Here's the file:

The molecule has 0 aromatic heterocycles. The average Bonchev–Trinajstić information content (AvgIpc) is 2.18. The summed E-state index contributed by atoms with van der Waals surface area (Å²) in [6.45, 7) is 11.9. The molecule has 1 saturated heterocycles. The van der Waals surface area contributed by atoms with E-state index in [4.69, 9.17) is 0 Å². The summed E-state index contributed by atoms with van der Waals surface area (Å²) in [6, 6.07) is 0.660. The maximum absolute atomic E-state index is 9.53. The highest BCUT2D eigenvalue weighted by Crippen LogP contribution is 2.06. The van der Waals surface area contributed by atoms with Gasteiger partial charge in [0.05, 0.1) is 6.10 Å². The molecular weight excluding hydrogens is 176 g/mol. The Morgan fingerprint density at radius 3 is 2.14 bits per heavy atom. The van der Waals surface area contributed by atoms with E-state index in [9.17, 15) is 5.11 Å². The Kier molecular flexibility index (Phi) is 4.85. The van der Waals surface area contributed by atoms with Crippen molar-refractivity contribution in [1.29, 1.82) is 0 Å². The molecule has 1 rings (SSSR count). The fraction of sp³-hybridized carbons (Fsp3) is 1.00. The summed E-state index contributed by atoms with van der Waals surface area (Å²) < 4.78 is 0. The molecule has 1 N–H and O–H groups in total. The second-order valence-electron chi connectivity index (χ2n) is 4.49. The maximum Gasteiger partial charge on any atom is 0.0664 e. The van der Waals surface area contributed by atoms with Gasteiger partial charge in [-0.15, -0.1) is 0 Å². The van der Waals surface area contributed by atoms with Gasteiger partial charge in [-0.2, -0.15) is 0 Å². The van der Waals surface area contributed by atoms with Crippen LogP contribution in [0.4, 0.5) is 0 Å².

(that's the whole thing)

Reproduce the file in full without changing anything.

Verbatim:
The molecule has 0 aromatic heterocycles. The average Bonchev–Trinajstić information content (AvgIpc) is 2.18. The summed E-state index contributed by atoms with van der Waals surface area (Å²) in [6.45, 7) is 11.9. The molecule has 1 saturated heterocycles. The van der Waals surface area contributed by atoms with E-state index in [4.69, 9.17) is 0 Å². The summed E-state index contributed by atoms with van der Waals surface area (Å²) in [6, 6.07) is 0.660. The maximum absolute atomic E-state index is 9.53. The highest BCUT2D eigenvalue weighted by Crippen LogP contribution is 2.06. The van der Waals surface area contributed by atoms with Gasteiger partial charge in [0.05, 0.1) is 6.10 Å². The molecular weight excluding hydrogens is 176 g/mol. The Morgan fingerprint density at radius 3 is 2.14 bits per heavy atom. The van der Waals surface area contributed by atoms with E-state index in [9.17, 15) is 5.11 Å². The Kier molecular flexibility index (Phi) is 4.85. The van der Waals surface area contributed by atoms with Crippen molar-refractivity contribution in [1.29, 1.82) is 0 Å². The molecule has 1 rings (SSSR count). The fraction of sp³-hybridized carbons (Fsp3) is 1.00. The summed E-state index contributed by atoms with van der Waals surface area (Å²) < 4.78 is 0. The molecule has 1 N–H and O–H groups in total. The second-order valence-electron chi connectivity index (χ2n) is 4.49. The maximum Gasteiger partial charge on any atom is 0.0664 e. The van der Waals surface area contributed by atoms with Gasteiger partial charge in [-0.15, -0.1) is 0 Å². The van der Waals surface area contributed by atoms with Gasteiger partial charge in [-0.2, -0.15) is 0 Å². The van der Waals surface area contributed by atoms with Crippen LogP contribution in [0.4, 0.5) is 0 Å².